10. A method as claimed in claim 6 comprising employing a comb filter as said filter element.
11. A method as claimed in claim 6 wherein said comb filter is configurable according to a selected one of a plurality of coefficient sets, and comprising the steps of storing said coefficient sets in said signal processing unit and selecting one of said coefficient sets for configuring said comb filter dependent on said clock frequency of said disturbance signal.
US09762875 1998-08-13 1999-08-03 Hearing aid and method for operating a hearing aid to suppress electromagnetic disturbance signals Expired - Fee Related US6587568B1 (en)

Priority Applications (3)

Application Number Priority Date Filing Date Title
DE19836784 1998-08-13
DE19836784 1998-08-13
PCT/EP1999/005631 WO2000010363A1 (en) 1998-08-13 1999-08-03 Hearing aid comprising a device for suppressing electromagnetic interference signals and method for suppressing electromagnetic interference signals in hearing aids

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EP (1) EP1104645B1 (en)
DK (1) DK1104645T3 (en)
WO (1) WO2000010363A1 (en)

Cited By (12)

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Publication number Priority date Publication date Assignee Title
US20050259837A1 (en) * 1998-10-05 2005-11-24 Matsushita Electric Industrial Co., Ltd. Sound collecting device minimizing electrical noise
US20060104463A1 (en) * 2004-11-12 2006-05-18 Hans-Ueli Roeck Storsignalfilter in horgeraten
US20060109994A1 (en) * 2004-11-24 2006-05-25 Kunibert Husung Acoustic system with automatic switchover
US20060133633A1 (en) * 2004-12-17 2006-06-22 Nokia Corporation Mobile telephone with metal sensor
WO2006101425A1 (en) * 2005-03-23 2006-09-28 Peter Stevrin Ear shell with communication chip
WO2007039320A2 (en) 2006-12-20 2007-04-12 Phonak Ag Hearing assistance system and method of operating the same
US20070116308A1 (en) * 2005-11-04 2007-05-24 Motorola, Inc. Hearing aid compatibility mode switching for a mobile station
US20070274550A1 (en) * 2006-05-24 2007-11-29 Phonak Ag Hearing assistance system and method of operating the same
CN100518384C (en) 2005-06-29 2009-07-22 洪 涛 Passive electroacoustic apparatus and its playing method
US20130082691A1 (en) * 2011-09-30 2013-04-04 Oliver Gelhard Headset and earphone
US20140044290A1 (en) * 2011-02-24 2014-02-13 August Pansell Device for a hearing aid system used to register radio disturbances
US8954012B2 (en) 2012-04-16 2015-02-10 Google Technology Holdings LLC Reduction of magnetic field noise via management of current draw from a power source

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EP1252799B1 (en) 2000-01-20 2011-10-05 Starkey Laboratories, Inc. Method and apparatus for fitting hearing aids
EP1298959A3 (en) 2001-09-24 2006-04-19 Siemens Audiologische Technik GmbH Hearing aid with parasitic signal control
EP1624723B1 (en) 2004-08-02 2012-05-30 Siemens Audiologische Technik GmbH Stabilisation of the system-clock pulse in a hearing aid
EP1501200B1 (en) * 2004-11-12 2009-09-16 Phonak Ag Noise filter in a hearing aid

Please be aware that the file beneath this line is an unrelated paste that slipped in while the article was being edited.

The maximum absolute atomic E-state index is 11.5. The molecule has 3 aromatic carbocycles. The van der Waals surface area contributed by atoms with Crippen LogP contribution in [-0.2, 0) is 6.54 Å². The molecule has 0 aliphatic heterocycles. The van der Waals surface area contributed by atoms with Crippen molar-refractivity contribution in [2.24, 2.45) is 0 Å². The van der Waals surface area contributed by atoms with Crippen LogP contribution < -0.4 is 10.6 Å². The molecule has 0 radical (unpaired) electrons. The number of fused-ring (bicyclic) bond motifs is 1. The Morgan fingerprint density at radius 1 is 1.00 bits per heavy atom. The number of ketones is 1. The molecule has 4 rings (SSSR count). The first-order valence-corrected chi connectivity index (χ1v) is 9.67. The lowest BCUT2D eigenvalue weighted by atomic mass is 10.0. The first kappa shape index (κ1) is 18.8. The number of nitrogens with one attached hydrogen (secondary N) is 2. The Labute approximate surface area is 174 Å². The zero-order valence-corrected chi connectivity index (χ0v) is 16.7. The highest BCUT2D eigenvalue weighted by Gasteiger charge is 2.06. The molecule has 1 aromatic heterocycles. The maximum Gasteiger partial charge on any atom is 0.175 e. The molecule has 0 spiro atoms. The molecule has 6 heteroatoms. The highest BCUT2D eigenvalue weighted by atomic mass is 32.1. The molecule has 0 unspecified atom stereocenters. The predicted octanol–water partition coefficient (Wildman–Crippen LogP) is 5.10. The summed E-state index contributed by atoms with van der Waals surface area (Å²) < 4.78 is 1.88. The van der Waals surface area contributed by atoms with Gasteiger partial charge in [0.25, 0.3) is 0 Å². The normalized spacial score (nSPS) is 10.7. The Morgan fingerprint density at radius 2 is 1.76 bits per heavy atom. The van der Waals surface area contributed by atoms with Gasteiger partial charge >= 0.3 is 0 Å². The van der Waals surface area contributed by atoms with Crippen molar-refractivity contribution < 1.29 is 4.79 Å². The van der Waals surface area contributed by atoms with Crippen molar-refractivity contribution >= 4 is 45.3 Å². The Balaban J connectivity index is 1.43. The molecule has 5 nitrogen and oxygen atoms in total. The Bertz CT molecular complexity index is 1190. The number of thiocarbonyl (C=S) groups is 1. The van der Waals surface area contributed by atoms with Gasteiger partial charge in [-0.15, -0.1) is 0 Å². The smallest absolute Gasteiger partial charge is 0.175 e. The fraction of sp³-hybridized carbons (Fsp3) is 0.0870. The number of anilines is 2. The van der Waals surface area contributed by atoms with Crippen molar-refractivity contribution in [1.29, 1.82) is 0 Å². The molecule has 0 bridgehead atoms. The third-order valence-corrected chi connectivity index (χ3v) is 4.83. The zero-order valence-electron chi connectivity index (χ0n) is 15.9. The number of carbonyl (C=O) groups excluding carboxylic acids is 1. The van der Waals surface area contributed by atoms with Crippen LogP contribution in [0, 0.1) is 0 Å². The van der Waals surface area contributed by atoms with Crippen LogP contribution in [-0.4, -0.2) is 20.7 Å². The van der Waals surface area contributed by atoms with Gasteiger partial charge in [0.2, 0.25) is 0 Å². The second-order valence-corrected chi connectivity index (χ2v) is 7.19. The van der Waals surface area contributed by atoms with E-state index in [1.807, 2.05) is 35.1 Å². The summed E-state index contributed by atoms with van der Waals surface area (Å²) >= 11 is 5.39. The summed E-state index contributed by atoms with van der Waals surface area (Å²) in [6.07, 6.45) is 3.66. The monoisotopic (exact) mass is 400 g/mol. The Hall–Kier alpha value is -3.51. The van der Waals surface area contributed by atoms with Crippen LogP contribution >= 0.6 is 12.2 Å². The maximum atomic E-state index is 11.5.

EP1860914B1 (en) * 2006-05-24 2008-12-03 Phonak AG Hearing assistance system and method of operating the same

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Cited By (23)

* Cited by examiner, † Cited by third party
Publication number Priority date Publication date Assignee Title
US7317804B2 (en) * 1998-10-05 2008-01-08 Matsushita Electric Industrial Co., Ltd. Sound collecting device minimizing electrical noise
US20050259837A1 (en) * 1998-10-05 2005-11-24 Matsushita Electric Industrial Co., Ltd. Sound collecting device minimizing electrical noise
US20060104463A1 (en) * 2004-11-12 2006-05-18 Hans-Ueli Roeck Storsignalfilter in horgeraten
US7529378B2 (en) * 2004-11-12 2009-05-05 Phonak Ag Filter for interfering signals in hearing devices
US7702121B2 (en) 2004-11-24 2010-04-20 Siemens Audiologische Technik Gmbh Acoustic system with automatic switchover
US20060109994A1 (en) * 2004-11-24 2006-05-25 Kunibert Husung Acoustic system with automatic switchover
US20060133633A1 (en) * 2004-12-17 2006-06-22 Nokia Corporation Mobile telephone with metal sensor
WO2006101425A1 (en) * 2005-03-23 2006-09-28 Peter Stevrin Ear shell with communication chip
CN100518384C (en) 2005-06-29 2009-07-22 洪 涛 Passive electroacoustic apparatus and its playing method
US20070116308A1 (en) * 2005-11-04 2007-05-24 Motorola, Inc. Hearing aid compatibility mode switching for a mobile station
US7773943B2 (en) * 2005-11-04 2010-08-10 Motorola, Inc. Hearing aid compatibility mode switching for a mobile station
US20070274550A1 (en) * 2006-05-24 2007-11-29 Phonak Ag Hearing assistance system and method of operating the same
US7688991B2 (en) 2006-05-24 2010-03-30 Phonak Ag Hearing assistance system and method of operating the same
US20100128906A1 (en) * 2006-12-20 2010-05-27 Phonak Ag Hearing assistance system and method of operating the same
WO2007039320A2 (en) 2006-12-20 2007-04-12 Phonak Ag Hearing assistance system and method of operating the same
EP2276271A1 (en) 2006-12-20 2011-01-19 Phonak AG Hearing assistance system and method of operating the same
US8081787B2 (en) 2006-12-20 2011-12-20 Phonak Ag Hearing assistance system and method of operating the same
US20140044290A1 (en) * 2011-02-24 2014-02-13 August Pansell Device for a hearing aid system used to register radio disturbances
US9113274B2 (en) * 2011-02-24 2015-08-18 Craj Development Limited Device for a hearing aid system used to register radio disturbances
US20130082691A1 (en) * 2011-09-30 2013-04-04 Oliver Gelhard Headset and earphone
EP2575376A3 (en) * 2011-09-30 2014-02-26 Sennheiser electronic GmbH & Co. KG Headset and earphone
US9113245B2 (en) * 2011-09-30 2015-08-18 Sennheiser Electronic Gmbh & Co. Kg Headset and earphone
US8954012B2 (en) 2012-04-16 2015-02-10 Google Technology Holdings LLC Reduction of magnetic field noise via management of current draw from a power source

Also Published As

Publication number Publication date Type
DK1104645T3 (en) 2003-06-02 grant
EP1104645A1 (en) 2001-06-06 application
WO2000010363A1 (en) 2000-02-24 application
EP1104645B1 (en) 2003-02-05 grant